It was not long and came the cry “fish on” and we brought two nice rocks on board measuring 24 and 36 inches respectively.  With our first fish in the cooler and our lines returned to the water, we continued to troll over the Clay Banks.  Several other boats were running trolling patterns near us and Captain Fish and the other captains continuously exchanged notes and plotted strategies.  The instruments were showing occasional balls of baitfish, but no more cries of “fish on.”   The rough seas and what we agreed were hit and runs by smaller fish were playing havoc with our trolling rigs and we spent a great deal of time resetting our lines.  Still no fish.  

With nothing much happening, Captain Fish took us farther south and west, to an area known as “the Gooses” (there is a “Winter Goose” and a “Summer Goose”) in the vicinity of buoys “78" and “78A” and not far off Plum Point and Chesapeake Beach, on the Western Shore.  Captain Fish shook his head.  “Every time I take you boys out we end up down here.”  He stared at the instruments and his location plot.   “I keep saying I ain’t going to come back down here and yet here we are.”  But the truth of the matter was he wanted to catch fish just as bad as we did, and he was willing to go anywhere the fish might be hiding out.

Even when the fishing is slow, we manage to find ways to enjoy our time on the water.  Some will find a spot to stretch out and catch up on the sleep they failed at the night before.  Some sit out on deck to watch the other boats while enjoying a sandwich, some fried chicken, and a can or two of beer.  Or we will chat with the captain; tales of previous trips, the long winter and cold spring, the comings and goings here on the Bay.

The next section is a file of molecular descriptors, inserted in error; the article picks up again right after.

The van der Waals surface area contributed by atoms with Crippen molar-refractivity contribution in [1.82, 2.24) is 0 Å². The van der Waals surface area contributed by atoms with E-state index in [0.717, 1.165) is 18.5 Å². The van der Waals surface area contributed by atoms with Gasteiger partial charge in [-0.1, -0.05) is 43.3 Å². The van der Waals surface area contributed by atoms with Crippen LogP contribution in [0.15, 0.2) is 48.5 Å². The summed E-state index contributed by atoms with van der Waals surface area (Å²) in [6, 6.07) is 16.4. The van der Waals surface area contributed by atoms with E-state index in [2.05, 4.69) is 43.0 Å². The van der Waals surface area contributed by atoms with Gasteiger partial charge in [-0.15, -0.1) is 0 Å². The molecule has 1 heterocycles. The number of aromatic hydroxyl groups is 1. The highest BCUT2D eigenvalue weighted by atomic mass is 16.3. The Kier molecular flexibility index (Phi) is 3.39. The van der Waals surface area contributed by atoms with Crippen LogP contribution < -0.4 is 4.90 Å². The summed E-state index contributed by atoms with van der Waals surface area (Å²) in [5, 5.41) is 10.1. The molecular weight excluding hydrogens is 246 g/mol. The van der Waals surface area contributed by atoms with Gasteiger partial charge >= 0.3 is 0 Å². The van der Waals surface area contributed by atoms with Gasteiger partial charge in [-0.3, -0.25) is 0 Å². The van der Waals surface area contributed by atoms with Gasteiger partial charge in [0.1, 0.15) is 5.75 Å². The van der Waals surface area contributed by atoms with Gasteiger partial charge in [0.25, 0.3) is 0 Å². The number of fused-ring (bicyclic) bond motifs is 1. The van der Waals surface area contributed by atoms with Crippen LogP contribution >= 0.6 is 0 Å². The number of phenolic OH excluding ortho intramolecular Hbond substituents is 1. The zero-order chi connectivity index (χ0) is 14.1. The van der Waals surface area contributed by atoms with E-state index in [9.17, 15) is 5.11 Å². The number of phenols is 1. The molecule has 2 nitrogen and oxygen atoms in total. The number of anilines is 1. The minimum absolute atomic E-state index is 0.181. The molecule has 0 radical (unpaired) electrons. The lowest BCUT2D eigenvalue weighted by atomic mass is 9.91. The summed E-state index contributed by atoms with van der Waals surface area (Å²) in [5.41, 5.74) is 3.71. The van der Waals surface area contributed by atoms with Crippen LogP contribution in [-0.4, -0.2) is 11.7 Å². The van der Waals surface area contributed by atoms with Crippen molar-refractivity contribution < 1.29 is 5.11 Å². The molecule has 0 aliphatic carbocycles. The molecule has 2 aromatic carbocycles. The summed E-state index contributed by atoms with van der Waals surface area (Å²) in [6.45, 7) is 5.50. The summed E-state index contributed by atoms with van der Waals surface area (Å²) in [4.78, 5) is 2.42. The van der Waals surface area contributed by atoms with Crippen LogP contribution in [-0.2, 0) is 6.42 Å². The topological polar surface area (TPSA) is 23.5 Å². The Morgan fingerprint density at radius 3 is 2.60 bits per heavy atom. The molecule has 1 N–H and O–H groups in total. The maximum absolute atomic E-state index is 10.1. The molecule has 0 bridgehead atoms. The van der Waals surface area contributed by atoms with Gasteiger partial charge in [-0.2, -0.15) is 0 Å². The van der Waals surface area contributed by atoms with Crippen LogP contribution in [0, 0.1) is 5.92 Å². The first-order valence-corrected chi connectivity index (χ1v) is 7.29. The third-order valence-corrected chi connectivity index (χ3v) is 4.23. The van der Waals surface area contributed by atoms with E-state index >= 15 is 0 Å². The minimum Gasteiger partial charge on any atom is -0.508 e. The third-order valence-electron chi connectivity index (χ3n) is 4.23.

Toward mid-afternoon the instruments showed larger concentrations of baitfish, and not long after that came the long awaited “fish on.”  Within the next hour we had brought three more rocks on board, all of which measured well over 30 inches.  And just as quick as it started, the run was over and once again we were trolling over vacant waters.  But we had five very nice fish in the cooler, and being far enough south it was time to bring in the lines and store away the equipment.  I am sure Captain Fish would have loved to have put us on more fish, but I don’t think anyone came home disappointed.  These are the chances and gambles you take.

And what a difference a day makes!.  The rough seas and the cloudy skies of the morning gave way to sunny skies and more placid waters by mid-afternoon and this all made the fishing a bit easier to enjoy.  So all in all it was a very successful outing on Chesapeake Bay on board Captain Bill Fish’s immaculate Nancy Ellen.  Perhaps we did not catch as many fish as we would have liked, but the ones we caught were beauties.

I look forward to each and every one of these trips; a chance to be with good friends as we enjoy the bounty the Bay has to offer.

    Though inland far we be,
    Our souls have sight of that immortal sea
    Which brought us hither
            ~William Wordsworth, “Intimations of Immortality”